Medical records are the document that explains all detail about the patient’s history, clinical findings, diagnostic test results, pre and postoperative care, patient’s progress and medication. If written correctly, notes will support the doctor about the correctness of treatment.
It is very important for the treating doctor to properly document the management of a patient under his care. Medical record keeping has evolved into a science of itself. Medical records form an important part of the management of a patient. It is important for doctors and medical establishments to properly maintain the records of patients for two important reasons. The first one is that it will help them in the scientific evaluation of their patient profile, help in analyzing the treatment results, and plan treatment protocols. It also helps in planning governmental strategies for future medical care. But of equal importance in the present setting is the issue of alleged medical negligence. The legal system relies mainly on documentary evidence in a situation where medical negligence is alleged by the patient or the relatives.
Despite knowing the importance of proper record keeping in India, it is still in the initial stages. The lack of basic health data renders difficulties in formulating and applying rational patient care and disease prevention.
A good medical record serves the interest of the medical practitioner as well as his patients. It is very important for the treating doctor to properly document the management of the patient under his care. Medical record keeping has evolved into a science.
Objectives of Maintaining Medical Records:
- Monitoring of the actual patient
- Medical research
- Medical/dental or paramedical education
- For insurance cases, personal injury suits, workmen’s compensation cases, criminal cases, and will cases
- For malpractice suits
- For medical audit and statistical studies
With paper medical records, all you need to get started is paper, files, and a locked cabinet to store all the documents. There’s a reason why paper medical records were an industry mainstay for several decades. It’s easy to pull up information from a file, examine previous notes and medical charts, and record new observations. If the information is written clearly, there can be fewer complications in reading charts and notes on paper.
Paper records are advantageous in this sense: a physical file with all previous charts and medical history neatly sorted in one place. Plus, the data can be physically passed around from one person to another seamlessly. Of course, all of this depends on the previous notes being neatly written, properly organized, and readily accessible.
Paper medical records need physical space for storage purposes. What do you do if there’s a fire that wipes out all your physical files? Or a moth infestation that, quite literally, eats up all your data? Physical files, once lost, are impossible to recover.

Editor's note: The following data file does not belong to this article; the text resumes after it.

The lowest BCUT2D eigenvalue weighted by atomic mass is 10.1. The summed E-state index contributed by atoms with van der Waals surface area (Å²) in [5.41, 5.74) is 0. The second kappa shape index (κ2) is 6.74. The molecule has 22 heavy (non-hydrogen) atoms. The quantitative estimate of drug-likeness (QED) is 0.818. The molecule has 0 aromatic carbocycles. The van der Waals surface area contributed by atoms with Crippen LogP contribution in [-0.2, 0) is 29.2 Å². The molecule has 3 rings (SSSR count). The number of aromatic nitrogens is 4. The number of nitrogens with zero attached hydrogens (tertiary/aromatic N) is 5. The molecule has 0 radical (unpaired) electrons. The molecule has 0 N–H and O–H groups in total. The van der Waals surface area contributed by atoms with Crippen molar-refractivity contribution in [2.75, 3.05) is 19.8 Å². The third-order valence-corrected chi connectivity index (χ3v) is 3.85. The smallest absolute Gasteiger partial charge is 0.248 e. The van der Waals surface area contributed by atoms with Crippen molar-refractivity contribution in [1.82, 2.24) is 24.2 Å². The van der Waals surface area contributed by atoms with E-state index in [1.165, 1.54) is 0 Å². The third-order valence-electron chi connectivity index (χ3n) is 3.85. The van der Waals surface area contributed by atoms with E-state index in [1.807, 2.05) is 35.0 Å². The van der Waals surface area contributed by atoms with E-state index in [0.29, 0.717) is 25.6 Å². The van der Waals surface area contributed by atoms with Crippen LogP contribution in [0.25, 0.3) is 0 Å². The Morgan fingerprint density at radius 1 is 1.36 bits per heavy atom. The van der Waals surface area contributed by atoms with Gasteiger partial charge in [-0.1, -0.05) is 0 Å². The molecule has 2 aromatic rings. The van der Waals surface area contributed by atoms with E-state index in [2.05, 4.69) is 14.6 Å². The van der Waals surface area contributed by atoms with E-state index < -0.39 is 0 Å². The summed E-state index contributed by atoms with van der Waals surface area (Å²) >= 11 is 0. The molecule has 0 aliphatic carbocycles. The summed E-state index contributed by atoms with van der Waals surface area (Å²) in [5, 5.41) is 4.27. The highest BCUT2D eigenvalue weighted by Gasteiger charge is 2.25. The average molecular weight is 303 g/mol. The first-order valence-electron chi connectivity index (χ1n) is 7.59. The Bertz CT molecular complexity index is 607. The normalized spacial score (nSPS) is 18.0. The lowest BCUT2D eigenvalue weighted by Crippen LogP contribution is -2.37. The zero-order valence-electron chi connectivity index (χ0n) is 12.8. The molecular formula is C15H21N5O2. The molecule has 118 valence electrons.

Paper medical records mean you need a manual written process which is both time-consuming and comes with a higher degree of error. If you’ve ever attempted to read a doctor’s notes, you’ll know that the writing isn’t always legible and therefore can be hard to interpret.
While paper-based records can be easier to customize, it also means that the layout and format of information can be inconsistent from one record to the next. When paper-based records have different layouts, it extends the time needed to get the information needed for a patient.
Paper records don’t have built-in version histories and audit trails. Knowing who made which edits and additions require that the physician signs the records each time. If changes are made, it’s not easy to locate where the changes were and who made them.
When it comes to deciding between papers vs. electronic records, there are a few things you must take into consideration.
Electronic health records are far more secure than paper records as they’re not at risk during a catastrophic event. It’s also easier to retain accountability in electronic health records — each entry log is consistent with a specific individual.
An electronic system doesn’t have these problems — records aren’t handwritten, so the legibility issue isn’t an issue at all. Plus you don’t have to search for patient files in a physical cabinet — the software does that for you (instantly).
Electronic health records have a consistent format that healthcare providers can get accustomed to. Electronic health records ship in a customized format that helps with things like legibility & accuracy of medical data. Paper-based records can involve human error and a loss of data integrity.